Windhoek — THE Sperrgebiet, an area of 2,6 million hectares stretching from Aus to Sendelingsdrift and Luederitz to Oranjemund, is the only arid biodiversity hotspot and this makes it a very special area.
This was said by Morgan Hauptfleisch, a scientist at the Southern African Institute for Environmental Assessment, who last year did a study to determine the key indicators for monitoring the Sperrgebiet, which is also home to a number of Namdeb diamond mines.
Hauptfleisch said the Sperrgebiet has the highest diversity of succulent plants in the world, with about 2 000 endemic species in its vegetation biome known as the Succulent Karoo.
He said the ecology of the Sperrgebiet is also special because it has plants and animals that are highly adapted and it is characterised by inselbergs, high winds (summer from the south, winter from the east) and summer and winter rains.
Hauptfleisch last Wednesday held a presentation in Windhoek, entitled 'The Flagships of the Sperrgebiet - An Ecological Voyage', that was organised by the Namibia Environmental Society.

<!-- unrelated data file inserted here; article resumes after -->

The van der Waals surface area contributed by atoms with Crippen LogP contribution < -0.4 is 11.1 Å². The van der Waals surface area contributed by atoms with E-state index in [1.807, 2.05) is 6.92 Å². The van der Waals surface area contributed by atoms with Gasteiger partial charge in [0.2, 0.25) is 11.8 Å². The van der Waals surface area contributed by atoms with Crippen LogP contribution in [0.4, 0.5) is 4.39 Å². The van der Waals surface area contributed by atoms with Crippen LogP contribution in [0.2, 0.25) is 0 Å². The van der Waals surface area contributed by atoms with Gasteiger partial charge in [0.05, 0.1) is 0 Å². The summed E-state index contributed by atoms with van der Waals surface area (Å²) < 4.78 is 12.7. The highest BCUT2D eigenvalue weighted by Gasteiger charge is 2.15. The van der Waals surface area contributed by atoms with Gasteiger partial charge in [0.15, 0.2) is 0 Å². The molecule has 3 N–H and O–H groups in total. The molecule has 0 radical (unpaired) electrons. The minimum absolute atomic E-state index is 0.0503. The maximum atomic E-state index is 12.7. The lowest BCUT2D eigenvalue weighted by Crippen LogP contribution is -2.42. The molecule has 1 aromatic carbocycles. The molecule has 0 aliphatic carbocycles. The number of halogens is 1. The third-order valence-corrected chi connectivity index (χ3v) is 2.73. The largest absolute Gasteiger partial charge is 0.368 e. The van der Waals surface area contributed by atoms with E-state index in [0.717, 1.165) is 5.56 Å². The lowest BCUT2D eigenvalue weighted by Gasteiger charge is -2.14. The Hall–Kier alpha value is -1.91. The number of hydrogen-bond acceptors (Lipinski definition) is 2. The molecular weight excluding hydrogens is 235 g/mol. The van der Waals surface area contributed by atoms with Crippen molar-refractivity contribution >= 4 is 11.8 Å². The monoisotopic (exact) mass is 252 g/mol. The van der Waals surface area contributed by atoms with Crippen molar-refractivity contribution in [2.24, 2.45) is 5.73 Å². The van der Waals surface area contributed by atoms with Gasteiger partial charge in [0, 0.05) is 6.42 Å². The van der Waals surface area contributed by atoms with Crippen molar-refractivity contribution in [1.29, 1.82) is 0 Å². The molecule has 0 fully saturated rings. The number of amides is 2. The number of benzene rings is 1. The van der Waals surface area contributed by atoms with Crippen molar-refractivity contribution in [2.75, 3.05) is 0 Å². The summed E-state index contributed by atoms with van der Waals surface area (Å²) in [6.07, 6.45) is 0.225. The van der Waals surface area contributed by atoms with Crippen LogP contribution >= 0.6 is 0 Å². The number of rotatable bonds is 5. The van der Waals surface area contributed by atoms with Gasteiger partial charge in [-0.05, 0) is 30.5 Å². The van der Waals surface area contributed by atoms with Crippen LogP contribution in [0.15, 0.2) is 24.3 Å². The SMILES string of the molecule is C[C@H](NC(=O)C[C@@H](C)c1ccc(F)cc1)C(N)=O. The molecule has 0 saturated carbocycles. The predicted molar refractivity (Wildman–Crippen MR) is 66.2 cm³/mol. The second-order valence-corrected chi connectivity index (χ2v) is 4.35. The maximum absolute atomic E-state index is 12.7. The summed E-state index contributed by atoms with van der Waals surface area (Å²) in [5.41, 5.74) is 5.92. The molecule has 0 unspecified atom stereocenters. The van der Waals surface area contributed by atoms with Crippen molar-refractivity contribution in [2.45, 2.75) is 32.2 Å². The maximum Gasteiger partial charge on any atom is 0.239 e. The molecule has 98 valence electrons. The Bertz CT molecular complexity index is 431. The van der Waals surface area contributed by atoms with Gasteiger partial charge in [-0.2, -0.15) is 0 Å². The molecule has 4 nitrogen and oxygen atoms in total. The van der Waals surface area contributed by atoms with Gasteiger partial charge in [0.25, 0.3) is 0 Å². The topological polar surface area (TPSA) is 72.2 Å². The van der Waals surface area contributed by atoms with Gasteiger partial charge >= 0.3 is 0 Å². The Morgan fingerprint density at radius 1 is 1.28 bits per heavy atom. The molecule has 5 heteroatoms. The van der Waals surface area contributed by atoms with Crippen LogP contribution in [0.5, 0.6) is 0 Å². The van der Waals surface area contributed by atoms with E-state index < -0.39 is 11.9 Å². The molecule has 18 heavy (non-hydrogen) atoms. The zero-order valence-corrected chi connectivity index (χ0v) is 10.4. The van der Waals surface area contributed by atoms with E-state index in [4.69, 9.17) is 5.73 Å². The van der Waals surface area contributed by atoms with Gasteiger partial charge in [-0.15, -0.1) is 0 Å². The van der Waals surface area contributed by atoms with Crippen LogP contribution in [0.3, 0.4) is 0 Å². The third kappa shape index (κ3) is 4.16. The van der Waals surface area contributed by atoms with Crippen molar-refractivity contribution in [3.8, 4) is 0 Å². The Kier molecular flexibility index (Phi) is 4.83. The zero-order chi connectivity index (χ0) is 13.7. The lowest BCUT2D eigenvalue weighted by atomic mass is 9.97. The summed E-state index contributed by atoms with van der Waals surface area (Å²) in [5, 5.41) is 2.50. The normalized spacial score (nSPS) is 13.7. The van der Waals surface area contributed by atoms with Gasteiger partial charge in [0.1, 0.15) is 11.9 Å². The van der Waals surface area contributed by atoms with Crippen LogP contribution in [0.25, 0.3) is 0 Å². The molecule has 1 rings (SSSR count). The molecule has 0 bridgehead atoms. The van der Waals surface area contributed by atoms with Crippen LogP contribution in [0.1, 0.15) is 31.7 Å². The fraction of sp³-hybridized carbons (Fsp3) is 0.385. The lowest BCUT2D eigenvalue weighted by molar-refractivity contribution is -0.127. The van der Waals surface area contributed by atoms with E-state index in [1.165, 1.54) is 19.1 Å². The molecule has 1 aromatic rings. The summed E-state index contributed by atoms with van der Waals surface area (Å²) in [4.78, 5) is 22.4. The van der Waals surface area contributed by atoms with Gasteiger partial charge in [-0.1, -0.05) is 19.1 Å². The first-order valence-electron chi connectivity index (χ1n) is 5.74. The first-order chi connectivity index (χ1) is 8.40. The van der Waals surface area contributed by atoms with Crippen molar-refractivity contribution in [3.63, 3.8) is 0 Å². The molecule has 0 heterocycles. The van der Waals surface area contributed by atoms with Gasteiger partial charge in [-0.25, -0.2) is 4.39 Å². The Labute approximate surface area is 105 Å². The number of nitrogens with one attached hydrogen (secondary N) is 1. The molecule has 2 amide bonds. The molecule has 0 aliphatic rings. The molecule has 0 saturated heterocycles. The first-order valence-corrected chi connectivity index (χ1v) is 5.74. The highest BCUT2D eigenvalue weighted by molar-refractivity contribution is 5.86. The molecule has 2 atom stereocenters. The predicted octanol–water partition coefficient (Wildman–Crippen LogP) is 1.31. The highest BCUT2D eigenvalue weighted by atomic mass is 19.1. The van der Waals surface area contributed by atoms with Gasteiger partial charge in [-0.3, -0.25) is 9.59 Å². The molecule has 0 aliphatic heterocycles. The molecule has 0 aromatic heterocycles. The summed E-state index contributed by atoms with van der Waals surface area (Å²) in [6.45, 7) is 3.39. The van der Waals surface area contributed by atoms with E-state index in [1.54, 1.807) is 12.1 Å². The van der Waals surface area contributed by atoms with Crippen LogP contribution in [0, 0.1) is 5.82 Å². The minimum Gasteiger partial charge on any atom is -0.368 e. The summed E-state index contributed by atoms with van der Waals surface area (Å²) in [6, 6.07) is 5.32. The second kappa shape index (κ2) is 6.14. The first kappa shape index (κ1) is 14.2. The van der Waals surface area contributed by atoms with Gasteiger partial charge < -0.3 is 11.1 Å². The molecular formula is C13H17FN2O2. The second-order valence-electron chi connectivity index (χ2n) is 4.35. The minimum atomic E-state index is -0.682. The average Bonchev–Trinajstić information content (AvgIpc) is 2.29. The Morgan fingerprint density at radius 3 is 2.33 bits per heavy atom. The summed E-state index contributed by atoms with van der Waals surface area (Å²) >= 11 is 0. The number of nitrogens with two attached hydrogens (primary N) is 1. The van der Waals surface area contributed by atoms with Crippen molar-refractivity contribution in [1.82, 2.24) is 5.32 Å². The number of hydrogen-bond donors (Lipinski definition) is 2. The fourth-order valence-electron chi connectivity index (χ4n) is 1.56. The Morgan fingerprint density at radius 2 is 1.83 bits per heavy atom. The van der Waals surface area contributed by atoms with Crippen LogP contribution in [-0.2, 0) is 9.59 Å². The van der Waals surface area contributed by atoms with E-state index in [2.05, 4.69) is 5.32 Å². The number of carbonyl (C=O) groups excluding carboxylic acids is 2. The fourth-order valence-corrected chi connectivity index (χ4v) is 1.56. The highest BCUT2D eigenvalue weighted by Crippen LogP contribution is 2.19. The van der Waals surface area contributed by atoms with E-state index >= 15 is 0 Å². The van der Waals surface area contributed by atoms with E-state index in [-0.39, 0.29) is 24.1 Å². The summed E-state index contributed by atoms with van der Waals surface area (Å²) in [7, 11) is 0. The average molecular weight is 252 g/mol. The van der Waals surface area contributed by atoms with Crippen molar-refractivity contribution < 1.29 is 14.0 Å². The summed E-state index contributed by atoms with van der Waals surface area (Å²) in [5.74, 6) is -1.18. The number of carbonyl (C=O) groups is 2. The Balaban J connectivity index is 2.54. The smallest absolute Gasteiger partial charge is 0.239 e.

He said a number of activities were being planned for the area, which has had restricted access since 1908, due to alluvial diamond deposits.
He said a management plan for the area - due to be proclaimed a National Park - has been developed, a tourism development plan is being formulated, mining activities will be allowed to continue while limited tourism will be allowed in it.
Hauptfleisch said for the Sperrgebiet to be utilised sustainably, efforts to do so have to be monitored.
"You can't manage what you can't measure," he said.
He said plants, animals, law enforcement, research, tourism, mining, roads, fences and water will have to be monitored.
This will help determine whether the vision of the new Sperrgebiet National Park is realised, which is "to protect and sustainably manage the integrity, stability, diversity and beauty of the biota and landscapes of the Sperrgebiet National Park, within the context of the greater Succulent Karoo, Nama Karoo, Namib and Coastal Ecosystems and to strategically develop the area to enhance conservation and socio-economic values for the region and nation".
At the moment, said Hauptfleisch, problems facing the Sperrgebiet are illegal collections of very important plant species, road construction and infrastructure development through tourism.
He said the Sperrgebiet is still relatively unknown and there is a need for more research.
An earlier study done by environmental consultant Antje Burke found that climate change was a threat to all types of vegetation in the Sperrgebiet area, as the Succulent Karoo plant kingdom is expected to be severely affected.
Burke said the declining populations of key species, such as the stem-succulent aloe dichotoma, are a convincing indication of these impacts.